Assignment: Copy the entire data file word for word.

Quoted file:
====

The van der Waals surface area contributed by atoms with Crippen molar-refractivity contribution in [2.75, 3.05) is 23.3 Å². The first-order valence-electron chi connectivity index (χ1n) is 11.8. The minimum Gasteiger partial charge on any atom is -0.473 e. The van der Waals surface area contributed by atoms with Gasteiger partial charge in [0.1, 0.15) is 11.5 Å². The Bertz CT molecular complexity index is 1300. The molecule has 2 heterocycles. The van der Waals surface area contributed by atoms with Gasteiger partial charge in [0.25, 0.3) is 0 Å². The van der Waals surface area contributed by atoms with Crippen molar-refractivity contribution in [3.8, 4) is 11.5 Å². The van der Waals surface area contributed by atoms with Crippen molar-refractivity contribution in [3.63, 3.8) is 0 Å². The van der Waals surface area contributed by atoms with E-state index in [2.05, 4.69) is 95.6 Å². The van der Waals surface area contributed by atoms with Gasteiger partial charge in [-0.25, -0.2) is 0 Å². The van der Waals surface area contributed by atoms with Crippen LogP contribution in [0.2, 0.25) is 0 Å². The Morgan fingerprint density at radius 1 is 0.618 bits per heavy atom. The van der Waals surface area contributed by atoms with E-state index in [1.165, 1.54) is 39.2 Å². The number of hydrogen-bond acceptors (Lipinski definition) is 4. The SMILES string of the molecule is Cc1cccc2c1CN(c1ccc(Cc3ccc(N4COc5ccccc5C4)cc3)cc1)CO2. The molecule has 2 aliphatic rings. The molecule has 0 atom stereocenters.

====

The van der Waals surface area contributed by atoms with Crippen molar-refractivity contribution in [2.75, 3.05) is 23.3 Å². The first-order valence-electron chi connectivity index (χ1n) is 11.8. The minimum Gasteiger partial charge on any atom is -0.473 e. The van der Waals surface area contributed by atoms with Gasteiger partial charge in [0.1, 0.15) is 11.5 Å². The Bertz CT molecular complexity index is 1300. The molecule has 2 heterocycles. The van der Waals surface area contributed by atoms with Gasteiger partial charge in [0.25, 0.3) is 0 Å². The van der Waals surface area contributed by atoms with Crippen molar-refractivity contribution in [3.8, 4) is 11.5 Å². The van der Waals surface area contributed by atoms with Crippen molar-refractivity contribution in [3.63, 3.8) is 0 Å². The van der Waals surface area contributed by atoms with E-state index in [2.05, 4.69) is 95.6 Å². The van der Waals surface area contributed by atoms with Gasteiger partial charge in [-0.25, -0.2) is 0 Å². The van der Waals surface area contributed by atoms with Crippen LogP contribution in [0.2, 0.25) is 0 Å². The Morgan fingerprint density at radius 1 is 0.618 bits per heavy atom. The van der Waals surface area contributed by atoms with E-state index in [1.165, 1.54) is 39.2 Å². The number of hydrogen-bond acceptors (Lipinski definition) is 4. The SMILES string of the molecule is Cc1cccc2c1CN(c1ccc(Cc3ccc(N4COc5ccccc5C4)cc3)cc1)CO2. The molecule has 2 aliphatic rings. The molecule has 0 atom stereocenters.